@Mayana Almost every existing system is going to look overly complicated and arcane compared to whatever you can whip up in your own head, simply because you haven't thought of even a fraction of all the cornercases and features you likely will need to deal with.
Sometimes starting over with a clean slate is actually good, but often you're just going to run into the same problems as the old system, and end up with a similar kludge after a couple of years of actual adoption.
@pettter Well, until recently Signal did have a problem with caching images that should've been deleted and then randomly sending them to people without the user's concent. No app is perfect, that's for sure.
This is one of the few recommendations of XMPP I've heard. Most people on Fedi seem not to like it all that much, although I can't remember why off the top of my head.
Ah, if only we could still safely use IRC ... that thing at least actually worked all the time. Though admittedly, at least Element is pretty accessible these days, where as there are surprisingly only a few IRC clients that are.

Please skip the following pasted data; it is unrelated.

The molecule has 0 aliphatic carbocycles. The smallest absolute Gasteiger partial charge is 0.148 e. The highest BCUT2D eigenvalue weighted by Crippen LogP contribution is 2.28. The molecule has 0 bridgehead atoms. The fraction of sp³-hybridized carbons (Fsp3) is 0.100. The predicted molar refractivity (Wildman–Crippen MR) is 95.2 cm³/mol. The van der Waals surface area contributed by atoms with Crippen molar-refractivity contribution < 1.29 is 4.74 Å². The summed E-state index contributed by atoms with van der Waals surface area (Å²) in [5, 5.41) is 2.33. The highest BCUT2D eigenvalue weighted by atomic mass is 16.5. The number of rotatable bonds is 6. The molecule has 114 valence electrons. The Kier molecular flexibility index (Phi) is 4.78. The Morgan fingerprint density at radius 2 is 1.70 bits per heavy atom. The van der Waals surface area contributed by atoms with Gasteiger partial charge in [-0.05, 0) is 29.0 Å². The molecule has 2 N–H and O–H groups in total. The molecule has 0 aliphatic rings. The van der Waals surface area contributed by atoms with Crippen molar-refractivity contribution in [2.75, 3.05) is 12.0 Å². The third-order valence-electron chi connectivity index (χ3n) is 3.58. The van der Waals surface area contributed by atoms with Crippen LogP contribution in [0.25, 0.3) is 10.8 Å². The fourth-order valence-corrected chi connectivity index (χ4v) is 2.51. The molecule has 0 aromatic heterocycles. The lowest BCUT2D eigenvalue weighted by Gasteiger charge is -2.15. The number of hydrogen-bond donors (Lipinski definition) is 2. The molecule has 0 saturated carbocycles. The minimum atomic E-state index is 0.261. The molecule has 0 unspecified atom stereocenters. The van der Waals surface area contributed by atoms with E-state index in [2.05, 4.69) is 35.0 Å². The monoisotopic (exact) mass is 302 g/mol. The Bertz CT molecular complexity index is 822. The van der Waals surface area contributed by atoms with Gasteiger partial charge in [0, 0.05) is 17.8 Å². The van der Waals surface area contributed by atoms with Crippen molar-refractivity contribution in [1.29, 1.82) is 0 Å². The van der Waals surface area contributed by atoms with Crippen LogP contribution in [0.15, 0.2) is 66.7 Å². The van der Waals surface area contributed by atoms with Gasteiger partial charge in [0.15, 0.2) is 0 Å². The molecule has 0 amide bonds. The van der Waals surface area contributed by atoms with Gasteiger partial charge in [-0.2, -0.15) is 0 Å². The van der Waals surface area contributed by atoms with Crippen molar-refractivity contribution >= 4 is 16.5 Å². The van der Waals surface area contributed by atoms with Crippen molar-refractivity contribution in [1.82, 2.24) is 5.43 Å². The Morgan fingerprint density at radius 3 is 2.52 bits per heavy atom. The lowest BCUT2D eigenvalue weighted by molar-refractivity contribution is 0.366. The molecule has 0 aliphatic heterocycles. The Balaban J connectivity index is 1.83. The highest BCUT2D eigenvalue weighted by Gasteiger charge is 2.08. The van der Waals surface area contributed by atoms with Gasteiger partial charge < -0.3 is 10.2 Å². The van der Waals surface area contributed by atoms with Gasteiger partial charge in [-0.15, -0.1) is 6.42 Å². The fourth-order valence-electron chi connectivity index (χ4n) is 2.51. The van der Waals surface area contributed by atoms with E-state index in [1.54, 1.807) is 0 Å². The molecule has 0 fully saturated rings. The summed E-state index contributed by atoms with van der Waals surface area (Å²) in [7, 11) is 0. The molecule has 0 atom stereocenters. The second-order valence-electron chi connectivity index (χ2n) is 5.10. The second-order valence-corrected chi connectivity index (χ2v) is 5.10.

@Mayana Agree completely that IRC is a great protocol for the kind of unsecured chat that, honestly, is what most people and organisations actually need.
Hadn't heard about that Signal SNAFU, but I'm not terribly surprised. As you say, no app is perfect.
Matrix got into popularity about the same time as Masto took off, iirc, so I think many people who got into one also got into the other, and in both cases without knowledge of what existed previously (XMPP and GNU Social, respectively).
@Mayana And so, after hearing about things that already were there, from people on the new things, they are naturally inclined to take the views espoused by the people on the New Thing about the Old Thing (i.e. Bad, Outdated, Full Of Crap, etc.)
@pettter Can't speak for XMPP, but given GNU Social's userbase, I think the marginalized folks that joined Mastodon learned about it quite quickly, and also quite quickly realized why it would not be worth saving.